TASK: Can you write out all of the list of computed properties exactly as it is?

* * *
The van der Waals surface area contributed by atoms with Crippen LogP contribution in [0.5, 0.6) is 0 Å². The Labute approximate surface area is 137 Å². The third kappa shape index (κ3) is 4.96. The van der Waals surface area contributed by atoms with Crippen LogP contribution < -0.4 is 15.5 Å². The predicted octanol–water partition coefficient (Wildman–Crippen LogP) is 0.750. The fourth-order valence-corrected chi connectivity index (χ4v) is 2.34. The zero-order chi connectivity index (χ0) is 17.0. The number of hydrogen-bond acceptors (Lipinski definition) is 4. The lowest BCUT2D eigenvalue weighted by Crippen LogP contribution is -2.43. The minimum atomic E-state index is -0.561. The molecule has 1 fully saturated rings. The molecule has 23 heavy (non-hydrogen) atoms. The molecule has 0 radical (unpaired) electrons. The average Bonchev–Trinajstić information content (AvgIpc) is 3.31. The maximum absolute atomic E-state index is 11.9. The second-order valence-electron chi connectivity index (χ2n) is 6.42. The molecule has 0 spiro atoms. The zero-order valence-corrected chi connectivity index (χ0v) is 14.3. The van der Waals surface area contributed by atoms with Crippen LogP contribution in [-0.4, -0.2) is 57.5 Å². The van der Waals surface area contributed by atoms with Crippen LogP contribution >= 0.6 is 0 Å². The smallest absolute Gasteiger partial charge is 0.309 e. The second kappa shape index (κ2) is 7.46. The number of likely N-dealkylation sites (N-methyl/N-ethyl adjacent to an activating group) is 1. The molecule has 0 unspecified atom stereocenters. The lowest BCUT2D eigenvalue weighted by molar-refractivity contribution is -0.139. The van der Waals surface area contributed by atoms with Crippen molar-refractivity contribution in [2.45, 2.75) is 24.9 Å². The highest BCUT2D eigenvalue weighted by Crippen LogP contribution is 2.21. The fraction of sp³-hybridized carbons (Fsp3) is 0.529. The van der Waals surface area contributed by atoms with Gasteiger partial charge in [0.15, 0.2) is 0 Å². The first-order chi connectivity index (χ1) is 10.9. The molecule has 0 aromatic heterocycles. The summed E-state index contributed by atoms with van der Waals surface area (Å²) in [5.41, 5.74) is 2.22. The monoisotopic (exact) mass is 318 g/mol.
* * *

The van der Waals surface area contributed by atoms with Crippen LogP contribution in [0.5, 0.6) is 0 Å². The Labute approximate surface area is 137 Å². The third kappa shape index (κ3) is 4.96. The van der Waals surface area contributed by atoms with Crippen LogP contribution < -0.4 is 15.5 Å². The predicted octanol–water partition coefficient (Wildman–Crippen LogP) is 0.750. The fourth-order valence-corrected chi connectivity index (χ4v) is 2.34. The zero-order chi connectivity index (χ0) is 17.0. The number of hydrogen-bond acceptors (Lipinski definition) is 4. The lowest BCUT2D eigenvalue weighted by Crippen LogP contribution is -2.43. The minimum atomic E-state index is -0.561. The molecule has 1 fully saturated rings. The molecule has 23 heavy (non-hydrogen) atoms. The molecule has 0 radical (unpaired) electrons. The average Bonchev–Trinajstić information content (AvgIpc) is 3.31. The maximum absolute atomic E-state index is 11.9. The second-order valence-electron chi connectivity index (χ2n) is 6.42. The molecule has 0 spiro atoms. The zero-order valence-corrected chi connectivity index (χ0v) is 14.3. The van der Waals surface area contributed by atoms with Crippen LogP contribution in [-0.4, -0.2) is 57.5 Å². The van der Waals surface area contributed by atoms with Crippen LogP contribution >= 0.6 is 0 Å². The smallest absolute Gasteiger partial charge is 0.309 e. The second kappa shape index (κ2) is 7.46. The number of likely N-dealkylation sites (N-methyl/N-ethyl adjacent to an activating group) is 1. The molecule has 0 unspecified atom stereocenters. The lowest BCUT2D eigenvalue weighted by molar-refractivity contribution is -0.139. The van der Waals surface area contributed by atoms with Crippen molar-refractivity contribution in [2.45, 2.75) is 24.9 Å². The highest BCUT2D eigenvalue weighted by Crippen LogP contribution is 2.21. The fraction of sp³-hybridized carbons (Fsp3) is 0.529. The van der Waals surface area contributed by atoms with Gasteiger partial charge in [0.15, 0.2) is 0 Å². The first-order chi connectivity index (χ1) is 10.9. The molecule has 0 aromatic heterocycles. The summed E-state index contributed by atoms with van der Waals surface area (Å²) in [5.41, 5.74) is 2.22. The monoisotopic (exact) mass is 318 g/mol.